That leads us to the beets themselves. Though unheralded on the packaging, this salad actually comes with two, count ’em two, kinds of beets – red beets and white beets. Isn’t that a pleasant surprise! All too aware that leaving beets in prolonged contact with wholesome food will ruin it, both kinds of beets come packaged in their own individual tubs. It’s these tubs, plus the considerable water weight of the beets, that accounts for the bulk of this salad. Such a sad waste of space.

The beets themselves are typical beets, which is to say: wet, cold, lumpy, drab, unpleasantly musky, and repulsive to the taste. It’s amazing to me how something can be so bland, yet so disgusting at the same time. Mother Nature must have been in a particularly creative and dark place when she came up with beets. It was probably the same day she figured out slugs.

All that said, Trader Joe’s did choose a good dressing to pair the salad with. The balsamic vinaigrette is well formulated, hitting all the rights notes of viscosity, acidity and sweetness. It does a good job highlighting the flavorful notes of the salad while masking the weaker ones. Good, but not good enough to rescue the salad from the beets.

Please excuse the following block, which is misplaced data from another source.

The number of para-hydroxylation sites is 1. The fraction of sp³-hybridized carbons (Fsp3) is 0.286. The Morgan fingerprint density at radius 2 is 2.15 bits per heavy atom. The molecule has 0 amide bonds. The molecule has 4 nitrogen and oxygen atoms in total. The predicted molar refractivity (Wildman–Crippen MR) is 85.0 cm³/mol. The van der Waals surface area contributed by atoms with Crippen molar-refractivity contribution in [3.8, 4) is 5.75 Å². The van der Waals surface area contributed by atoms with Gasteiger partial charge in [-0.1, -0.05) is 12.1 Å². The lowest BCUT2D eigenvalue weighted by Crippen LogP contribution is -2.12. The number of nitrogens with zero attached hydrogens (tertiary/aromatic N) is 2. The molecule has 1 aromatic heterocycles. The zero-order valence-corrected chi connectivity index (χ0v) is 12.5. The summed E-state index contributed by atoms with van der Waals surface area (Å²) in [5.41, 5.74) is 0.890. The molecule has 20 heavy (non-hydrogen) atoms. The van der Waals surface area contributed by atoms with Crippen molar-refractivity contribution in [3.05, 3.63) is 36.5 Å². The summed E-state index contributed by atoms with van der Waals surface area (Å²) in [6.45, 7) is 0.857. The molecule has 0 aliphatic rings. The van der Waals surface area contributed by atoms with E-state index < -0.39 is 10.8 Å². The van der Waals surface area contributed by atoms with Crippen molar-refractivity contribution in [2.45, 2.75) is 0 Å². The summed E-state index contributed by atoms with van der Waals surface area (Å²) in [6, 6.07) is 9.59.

In the end, if you, like all right minded people, dislike beets, then avoid this salad. For good measure, maybe consider avoiding any salads it happens to be touching as well. If, on the other hand, you don’t mind beets then why not eat this, as it appears you’re willing to eat anything.

*I take all this back in the face of borscht, which is one of the most delicious soups in existence. How such a charming son came from such a damned sire, I can’t imagine.


The Breakdown

Would I Recommend This: Ha ha ha.

Would I Buy It Again: Ha ha ha ha ha, no.

Final Synopsis: A subpar salad with some beets thrown on. It’s like someone was trying to get fired.

Trader Joe's Roated Beet and Chicken Salad - Nuitrition Facts

Trader Joe’s Roated Beet and Chicken Salad – Nuitrition Facts

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Trader Joe’s Greens and Seeds Salad

Trader Joe's Seeds and Greens Salad

Greens and seeds *and* squash, is more like it.

I picked up Trader Joe’s Greens and Seeds Salad the other day after a moment’s hesitation. Greens and seeds? Seeds are not normally my go to salad toppings. I was even more surprised by the ingredients: butternut squash, feta cheese, pomegranate and pumpkin seeds. First off, I’m not sure butternut squash counts as anyone’s idea of “greens”, but more than that, who’s ever heard of mixing pumpkin and pomegranate seeds together. Nevertheless, remembering the rather delicious lessons Trader Joe’s couscous and cabbage and quinoa and wheat berry salads taught me, I decided that I’d better just suck it up and give it a try.